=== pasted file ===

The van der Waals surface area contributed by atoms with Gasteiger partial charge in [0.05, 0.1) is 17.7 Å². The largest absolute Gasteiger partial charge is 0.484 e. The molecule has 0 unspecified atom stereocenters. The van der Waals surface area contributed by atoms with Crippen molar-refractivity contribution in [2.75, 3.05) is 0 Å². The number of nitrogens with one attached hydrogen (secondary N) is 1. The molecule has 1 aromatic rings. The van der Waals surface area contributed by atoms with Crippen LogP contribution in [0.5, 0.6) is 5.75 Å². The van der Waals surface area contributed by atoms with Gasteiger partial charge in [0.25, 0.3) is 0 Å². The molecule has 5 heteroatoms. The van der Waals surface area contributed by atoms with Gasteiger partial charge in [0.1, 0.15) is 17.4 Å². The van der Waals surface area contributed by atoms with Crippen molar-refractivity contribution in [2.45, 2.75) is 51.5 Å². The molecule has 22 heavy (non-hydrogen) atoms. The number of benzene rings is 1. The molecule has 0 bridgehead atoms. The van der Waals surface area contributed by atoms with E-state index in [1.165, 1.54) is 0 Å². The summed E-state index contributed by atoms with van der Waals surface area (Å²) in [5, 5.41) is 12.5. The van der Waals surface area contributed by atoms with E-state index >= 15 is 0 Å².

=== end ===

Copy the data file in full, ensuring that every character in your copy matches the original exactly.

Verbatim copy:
The van der Waals surface area contributed by atoms with Gasteiger partial charge in [0.05, 0.1) is 17.7 Å². The largest absolute Gasteiger partial charge is 0.484 e. The molecule has 0 unspecified atom stereocenters. The van der Waals surface area contributed by atoms with Crippen molar-refractivity contribution in [2.75, 3.05) is 0 Å². The number of nitrogens with one attached hydrogen (secondary N) is 1. The molecule has 1 aromatic rings. The van der Waals surface area contributed by atoms with Crippen LogP contribution in [0.5, 0.6) is 5.75 Å². The van der Waals surface area contributed by atoms with Gasteiger partial charge in [0.25, 0.3) is 0 Å². The molecule has 5 heteroatoms. The van der Waals surface area contributed by atoms with Gasteiger partial charge in [0.1, 0.15) is 17.4 Å². The van der Waals surface area contributed by atoms with Crippen molar-refractivity contribution in [2.45, 2.75) is 51.5 Å². The molecule has 22 heavy (non-hydrogen) atoms. The number of benzene rings is 1. The molecule has 0 bridgehead atoms. The van der Waals surface area contributed by atoms with E-state index in [1.165, 1.54) is 0 Å². The summed E-state index contributed by atoms with van der Waals surface area (Å²) in [5, 5.41) is 12.5. The van der Waals surface area contributed by atoms with E-state index >= 15 is 0 Å².